Those of you who love dian hong ( fine, long, sturdy brownish Yunnan teas that are heavily tinged with gold bud ) know that it is made from the leaf of the indigenous strain of Camellia sinensis trees known as dayeh or arbor trees. And that it is in fact the same leaf that is gathered from the forests of the Ten Famous Tea Mountains to create the mixture of leaf used to make sheng puerh beeng cha ( for which the leaves are simply processed into maocha before being pressed into cakes. )
You also know that for nearly all of 2007 these teas seemed to disappear from the market almost overnight. As did lower grades of black Yunnan tea.
We were beside ourselves over this as we generally stock three to four delicious examples of dian hong. Our customers love these distinctive and flavorsome teas – we have cultivated interest in the unique characteristics of fine Yunnan tea for a long time and have quite a loyal customer following for them. And, selfish-ly speaking, we love them too.
Our colleagues in China told us many things – puerh becoming popular all over China now -all the leaf going to make puerh; making many puerh cakes for sale to USA and Europe markets; no leaf left for dian hong but tea farmers happy now; blah, blah, blah.
Well, I am sure that some of all of this was true, but rather mysteriously the dian hongs are back this year. What does that signify – no more production of puerh cakes ? That is unlikely. Again, we heard: market fall out of puerh sales- not the interest everyone thought; too many cakes, not enough buyers; blah, blah, blah.
Well, today I discovered what was probably the biggest reason for the disappearance and reappearance of the dian hong. The creation of 50,000 limited edition 2008 Olympic Games Commemorative Puerh Cakes by the Longshen Tea Factory and commissioned by the Beijing Olympic Organizing Committee.
Of course, of course, of course…..I should have figured that out last year ! Chinese tea merchants, tea companies and other businesses are known for commissioning commemorative edition puerh beeng cha for significant anniversaries, important dates, events and big celebrations.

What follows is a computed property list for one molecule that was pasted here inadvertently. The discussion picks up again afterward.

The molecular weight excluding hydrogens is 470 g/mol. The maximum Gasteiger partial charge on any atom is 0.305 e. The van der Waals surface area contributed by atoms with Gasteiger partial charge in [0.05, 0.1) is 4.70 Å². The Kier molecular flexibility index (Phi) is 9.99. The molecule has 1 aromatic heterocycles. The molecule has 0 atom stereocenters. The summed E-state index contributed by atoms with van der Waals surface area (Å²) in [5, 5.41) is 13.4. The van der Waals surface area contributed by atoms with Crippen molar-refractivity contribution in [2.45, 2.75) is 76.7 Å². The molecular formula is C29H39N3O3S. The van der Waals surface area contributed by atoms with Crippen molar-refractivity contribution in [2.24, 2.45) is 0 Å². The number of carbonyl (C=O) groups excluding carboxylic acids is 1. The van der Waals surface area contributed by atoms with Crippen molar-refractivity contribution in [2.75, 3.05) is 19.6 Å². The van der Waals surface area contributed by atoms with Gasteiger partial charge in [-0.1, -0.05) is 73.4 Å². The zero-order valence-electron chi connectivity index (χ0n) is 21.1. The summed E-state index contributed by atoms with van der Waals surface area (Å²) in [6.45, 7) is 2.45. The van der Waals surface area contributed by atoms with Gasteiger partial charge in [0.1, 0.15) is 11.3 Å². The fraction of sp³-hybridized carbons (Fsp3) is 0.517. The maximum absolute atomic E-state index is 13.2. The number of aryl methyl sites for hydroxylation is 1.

And the biggest celebration for China in a very long time is, of course, the 2008 Beijing Olympics. Such a Chinese gesture – we should have seen this one coming !
Do I think that this is the only reason that the dian hong disappeared ? Perhaps not, because I think that there is a bit of truth in all of the other reasons. But for all of the leaf to disappear so quickly and completely in 2007, there had to be a very big underlying reason.
So, now the question is…..how good will these cakes be ? Are they indeed made with wonderful mao cha or with lesser quality leaf. It is doubtful that they will be of exceptional or even good quality ( and also are they sheng or the inferior shou ?
One of my sources in China has told me about a set of ten 2008 Olympic cakes – 5 sheng and 5 shou . My guess is that a lot of other ‘unofficial’ Olympic cakes have also been made as well by tea companies enthusiastically joining in on the spirit of the occasion. But these cakes are being sold as souvenirs, so the quality is most likely not suitable for tea connoisseurs.
As proud as the tea producer may be of these cakes, they must know that the majority of these cakes will be purchased by visitors and as such the cakes will not be stored, aged and drunk at a later date ( if they are drunk at all. )
Oh my, the possibilities are beginning to swirl in my mind. And yet, I still have a nagging question: where did all the best dian hong really go ?